A writer, Dalit activist and a leader of the UCPN (Maoist)
Before we initiate a debate on the draft constitution in the context of the rights, agendas and resentment of the Dalits, we must have a look at the historical aspects of the Dalit movement. In Nepal, many see and understand the Dalit issues only from the perspectives of untouchability, and the non-Hindus think that problem of untouchability exists only in the Hindu society. All aspects of the Dalit movement have never come to the spotlight. Their economic issues are one of the most neglected aspects.
Dalit, land and education
Land is always an important part of economy in an agrarian society like Nepal's. But the Dalits have been deprived of their rights to own lands in history, and repercussions of this historical injustice continue to reverberate even in today's Nepal. The Manu Smriti, a 2,200 years old Hindu religious text, allowed the Hindu rulers to impose a ban on the Dalits' ownership over land.
Education was another aspect through which systematic exclusion of the Dalits was perpetuated by the state.
Education was another aspect through which systematic exclusion of the Dalits was perpetuated by the state. The Hindu rulers had issued diktat that boiling oil would be poured into the ears of any Dalit who dared to read texts of knowledge.
Dalit in constitution
Thanks to the lack of education, knowledge and awareness, the Dalits are not able to use facilities provided by the state for them. They are the most marginalized and excluded community. But some Constituent Assembly (CA) members are averse to empowering and mainstreaming the Dalits by giving them more rights. They think the Dalits have already had 'more than enough' rights and privileges. It is true that the state has given certain rights for the Dalits. But they are far and few between. What is needed for the Dalits' development is a package of rights, privileges and facilities. The installment-wise approach of giving rights will not serve the real purpose.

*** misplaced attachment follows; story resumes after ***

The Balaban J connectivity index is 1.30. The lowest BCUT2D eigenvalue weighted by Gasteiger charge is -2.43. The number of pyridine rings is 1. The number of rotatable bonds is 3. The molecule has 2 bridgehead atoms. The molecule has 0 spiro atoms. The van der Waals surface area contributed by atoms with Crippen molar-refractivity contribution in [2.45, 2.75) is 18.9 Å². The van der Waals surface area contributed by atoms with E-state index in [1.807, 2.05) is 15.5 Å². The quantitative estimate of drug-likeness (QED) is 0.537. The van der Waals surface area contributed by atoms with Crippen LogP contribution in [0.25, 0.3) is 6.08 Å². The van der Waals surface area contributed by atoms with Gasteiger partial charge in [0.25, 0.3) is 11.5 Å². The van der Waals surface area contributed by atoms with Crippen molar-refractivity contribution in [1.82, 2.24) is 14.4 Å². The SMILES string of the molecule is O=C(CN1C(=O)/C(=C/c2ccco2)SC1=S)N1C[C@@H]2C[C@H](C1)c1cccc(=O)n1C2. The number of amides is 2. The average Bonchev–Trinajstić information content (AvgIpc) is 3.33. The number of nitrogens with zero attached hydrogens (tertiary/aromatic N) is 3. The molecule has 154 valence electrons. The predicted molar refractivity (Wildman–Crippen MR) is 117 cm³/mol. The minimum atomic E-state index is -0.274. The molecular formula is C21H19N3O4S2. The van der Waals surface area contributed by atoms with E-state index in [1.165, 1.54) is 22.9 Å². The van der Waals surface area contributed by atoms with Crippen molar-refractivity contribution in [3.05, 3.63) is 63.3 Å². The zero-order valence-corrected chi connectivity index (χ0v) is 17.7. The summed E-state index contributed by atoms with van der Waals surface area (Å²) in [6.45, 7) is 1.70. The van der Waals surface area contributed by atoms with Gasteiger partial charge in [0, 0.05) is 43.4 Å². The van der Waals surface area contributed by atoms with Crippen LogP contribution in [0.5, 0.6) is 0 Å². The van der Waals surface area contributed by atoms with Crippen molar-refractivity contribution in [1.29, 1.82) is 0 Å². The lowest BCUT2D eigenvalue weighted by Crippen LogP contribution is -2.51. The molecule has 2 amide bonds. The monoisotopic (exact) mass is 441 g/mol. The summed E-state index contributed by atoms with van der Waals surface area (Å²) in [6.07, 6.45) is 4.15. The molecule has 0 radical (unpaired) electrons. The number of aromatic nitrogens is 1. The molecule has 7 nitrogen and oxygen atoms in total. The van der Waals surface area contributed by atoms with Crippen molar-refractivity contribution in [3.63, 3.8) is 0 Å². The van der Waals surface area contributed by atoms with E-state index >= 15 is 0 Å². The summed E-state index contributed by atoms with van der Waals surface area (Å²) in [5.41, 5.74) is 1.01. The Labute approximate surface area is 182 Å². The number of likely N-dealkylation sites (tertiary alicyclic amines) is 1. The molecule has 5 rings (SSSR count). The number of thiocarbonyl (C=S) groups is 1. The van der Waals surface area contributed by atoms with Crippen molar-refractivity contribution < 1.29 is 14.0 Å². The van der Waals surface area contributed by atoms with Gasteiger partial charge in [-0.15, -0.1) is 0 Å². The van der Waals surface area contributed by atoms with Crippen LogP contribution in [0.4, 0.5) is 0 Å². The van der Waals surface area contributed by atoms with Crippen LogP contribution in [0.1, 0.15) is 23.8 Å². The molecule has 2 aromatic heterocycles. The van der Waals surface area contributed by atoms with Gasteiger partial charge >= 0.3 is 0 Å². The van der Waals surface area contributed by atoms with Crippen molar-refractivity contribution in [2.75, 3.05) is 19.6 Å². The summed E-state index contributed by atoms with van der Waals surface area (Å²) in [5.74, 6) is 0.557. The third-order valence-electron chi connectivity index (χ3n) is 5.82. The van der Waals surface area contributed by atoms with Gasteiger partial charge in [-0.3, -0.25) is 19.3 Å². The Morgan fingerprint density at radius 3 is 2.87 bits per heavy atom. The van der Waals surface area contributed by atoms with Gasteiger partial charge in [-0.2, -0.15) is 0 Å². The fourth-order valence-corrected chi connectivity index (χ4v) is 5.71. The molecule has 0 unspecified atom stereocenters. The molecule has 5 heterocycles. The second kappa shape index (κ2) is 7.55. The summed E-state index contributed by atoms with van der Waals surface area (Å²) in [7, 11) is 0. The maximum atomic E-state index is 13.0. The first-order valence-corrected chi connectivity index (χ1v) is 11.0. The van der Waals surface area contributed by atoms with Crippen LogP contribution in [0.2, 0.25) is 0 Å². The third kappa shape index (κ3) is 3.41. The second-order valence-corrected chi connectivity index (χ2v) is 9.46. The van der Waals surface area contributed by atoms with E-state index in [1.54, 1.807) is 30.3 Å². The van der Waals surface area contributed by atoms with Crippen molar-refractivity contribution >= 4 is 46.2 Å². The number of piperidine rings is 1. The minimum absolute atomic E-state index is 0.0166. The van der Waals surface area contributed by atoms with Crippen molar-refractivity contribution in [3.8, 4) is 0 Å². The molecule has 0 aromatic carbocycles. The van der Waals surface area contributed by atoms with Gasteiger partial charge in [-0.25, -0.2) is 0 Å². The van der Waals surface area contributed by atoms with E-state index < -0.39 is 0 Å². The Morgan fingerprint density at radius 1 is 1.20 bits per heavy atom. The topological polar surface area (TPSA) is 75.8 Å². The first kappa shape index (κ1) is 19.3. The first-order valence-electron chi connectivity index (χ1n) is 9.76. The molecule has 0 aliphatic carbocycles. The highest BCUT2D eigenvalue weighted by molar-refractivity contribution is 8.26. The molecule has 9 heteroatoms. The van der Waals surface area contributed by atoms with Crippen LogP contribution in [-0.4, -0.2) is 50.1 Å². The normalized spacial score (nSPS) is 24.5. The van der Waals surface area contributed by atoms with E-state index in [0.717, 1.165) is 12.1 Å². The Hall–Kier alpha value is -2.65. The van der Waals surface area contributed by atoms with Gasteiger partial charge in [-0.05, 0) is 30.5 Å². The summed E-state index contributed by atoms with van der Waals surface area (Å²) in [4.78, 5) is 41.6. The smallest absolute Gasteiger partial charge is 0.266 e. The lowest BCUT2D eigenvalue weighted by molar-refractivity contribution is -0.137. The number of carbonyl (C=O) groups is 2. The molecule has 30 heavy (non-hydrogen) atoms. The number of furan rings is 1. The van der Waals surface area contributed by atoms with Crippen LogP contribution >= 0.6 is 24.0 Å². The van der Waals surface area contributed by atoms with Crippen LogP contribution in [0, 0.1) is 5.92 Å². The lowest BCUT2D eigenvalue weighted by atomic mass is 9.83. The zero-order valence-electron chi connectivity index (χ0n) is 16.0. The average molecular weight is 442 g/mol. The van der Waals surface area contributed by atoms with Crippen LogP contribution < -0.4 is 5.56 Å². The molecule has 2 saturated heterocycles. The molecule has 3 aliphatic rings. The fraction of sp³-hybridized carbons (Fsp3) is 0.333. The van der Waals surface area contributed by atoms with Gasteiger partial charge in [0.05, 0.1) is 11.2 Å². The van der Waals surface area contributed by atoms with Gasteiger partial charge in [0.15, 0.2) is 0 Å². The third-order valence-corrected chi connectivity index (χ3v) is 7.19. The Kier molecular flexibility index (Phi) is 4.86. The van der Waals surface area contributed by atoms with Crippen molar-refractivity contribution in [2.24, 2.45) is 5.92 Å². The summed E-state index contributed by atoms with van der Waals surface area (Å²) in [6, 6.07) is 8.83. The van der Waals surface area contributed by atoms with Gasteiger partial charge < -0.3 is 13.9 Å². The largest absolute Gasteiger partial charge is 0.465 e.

The draft constitution has failed to include several rights, which were almost given to the Dalits under former Constitutions.
How draft constitution curbs Dalits' rights
The 1990 constitution had criminalized untouchability in public places. But the new constitution bans untoucahbility in any place or sphere, which is a positive change. But the draft constitution has failed to include several other rights, which were almost given to the Dalits. For example, the Dalits' ownership of land was likely to be their fundamental right. Scholarships for Dalit students from primary level to higher education, quotas in technical subjects and proportional representation of Dalits in all state mechanisms were also mentioned in the draft. But when the draft was made public, all these rights were already deleted.
The draft also had provisions of compensation for the damages done to the Dalits as well as indigenous people. The provision was intact until just 72 hours before the draft was submitted to the CA Chair Subhas Nembang. But this provision was also chopped off just in the nick of time. Some CA members argue that the Nepalis will have to pay the price if the state compensates the Dalits and indigenous people. But it is just their misconception. The idea of compensation is not to snatch away anything from anyone but to give more rights to the marginalized communities.
(Based on Aahuti's speech during an interaction program organized by Martin Chautari)
Presented by: Babita Ghising